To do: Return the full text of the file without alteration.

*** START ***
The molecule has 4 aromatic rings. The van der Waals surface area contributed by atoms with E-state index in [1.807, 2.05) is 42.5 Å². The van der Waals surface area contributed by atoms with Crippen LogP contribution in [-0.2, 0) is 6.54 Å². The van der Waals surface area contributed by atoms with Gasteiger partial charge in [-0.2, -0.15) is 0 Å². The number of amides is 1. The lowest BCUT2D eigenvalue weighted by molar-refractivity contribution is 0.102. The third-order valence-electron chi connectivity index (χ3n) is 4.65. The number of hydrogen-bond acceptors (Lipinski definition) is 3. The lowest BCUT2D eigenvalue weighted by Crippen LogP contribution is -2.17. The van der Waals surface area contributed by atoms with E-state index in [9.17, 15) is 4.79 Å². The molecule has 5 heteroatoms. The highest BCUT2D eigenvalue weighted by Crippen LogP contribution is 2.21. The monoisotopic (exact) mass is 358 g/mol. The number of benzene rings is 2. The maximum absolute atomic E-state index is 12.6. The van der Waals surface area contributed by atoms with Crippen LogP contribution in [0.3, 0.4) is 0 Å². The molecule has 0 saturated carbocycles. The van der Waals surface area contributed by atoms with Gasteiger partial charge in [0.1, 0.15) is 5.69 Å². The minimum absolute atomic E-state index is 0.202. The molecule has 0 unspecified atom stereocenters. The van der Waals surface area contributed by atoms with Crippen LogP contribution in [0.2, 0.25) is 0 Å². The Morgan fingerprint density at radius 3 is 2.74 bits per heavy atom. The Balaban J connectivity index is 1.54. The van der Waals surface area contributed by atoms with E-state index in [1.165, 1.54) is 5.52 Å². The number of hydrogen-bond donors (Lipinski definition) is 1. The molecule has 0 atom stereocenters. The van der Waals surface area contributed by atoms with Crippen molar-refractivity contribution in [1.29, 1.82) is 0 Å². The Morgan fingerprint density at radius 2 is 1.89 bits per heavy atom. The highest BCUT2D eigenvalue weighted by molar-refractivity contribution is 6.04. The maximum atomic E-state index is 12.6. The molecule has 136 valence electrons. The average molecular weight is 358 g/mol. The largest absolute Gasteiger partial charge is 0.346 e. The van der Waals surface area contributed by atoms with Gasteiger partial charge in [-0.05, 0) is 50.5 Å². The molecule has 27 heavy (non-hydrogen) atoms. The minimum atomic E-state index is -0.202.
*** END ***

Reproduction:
The molecule has 4 aromatic rings. The van der Waals surface area contributed by atoms with E-state index in [1.807, 2.05) is 42.5 Å². The van der Waals surface area contributed by atoms with Crippen LogP contribution in [-0.2, 0) is 6.54 Å². The van der Waals surface area contributed by atoms with Gasteiger partial charge in [-0.2, -0.15) is 0 Å². The number of amides is 1. The lowest BCUT2D eigenvalue weighted by molar-refractivity contribution is 0.102. The third-order valence-electron chi connectivity index (χ3n) is 4.65. The number of hydrogen-bond acceptors (Lipinski definition) is 3. The lowest BCUT2D eigenvalue weighted by Crippen LogP contribution is -2.17. The van der Waals surface area contributed by atoms with E-state index in [9.17, 15) is 4.79 Å². The molecule has 5 heteroatoms. The highest BCUT2D eigenvalue weighted by Crippen LogP contribution is 2.21. The monoisotopic (exact) mass is 358 g/mol. The number of benzene rings is 2. The maximum absolute atomic E-state index is 12.6. The van der Waals surface area contributed by atoms with Crippen LogP contribution in [0.3, 0.4) is 0 Å². The molecule has 0 saturated carbocycles. The van der Waals surface area contributed by atoms with Gasteiger partial charge in [0.1, 0.15) is 5.69 Å². The minimum absolute atomic E-state index is 0.202. The molecule has 0 unspecified atom stereocenters. The van der Waals surface area contributed by atoms with Crippen LogP contribution in [0.2, 0.25) is 0 Å². The Morgan fingerprint density at radius 3 is 2.74 bits per heavy atom. The Balaban J connectivity index is 1.54. The van der Waals surface area contributed by atoms with E-state index in [1.165, 1.54) is 5.52 Å². The number of hydrogen-bond donors (Lipinski definition) is 1. The molecule has 0 atom stereocenters. The van der Waals surface area contributed by atoms with Crippen molar-refractivity contribution in [1.29, 1.82) is 0 Å². The Morgan fingerprint density at radius 2 is 1.89 bits per heavy atom. The highest BCUT2D eigenvalue weighted by molar-refractivity contribution is 6.04. The maximum atomic E-state index is 12.6. The molecule has 136 valence electrons. The average molecular weight is 358 g/mol. The largest absolute Gasteiger partial charge is 0.346 e. The van der Waals surface area contributed by atoms with Gasteiger partial charge in [-0.05, 0) is 50.5 Å². The molecule has 27 heavy (non-hydrogen) atoms. The minimum atomic E-state index is -0.202.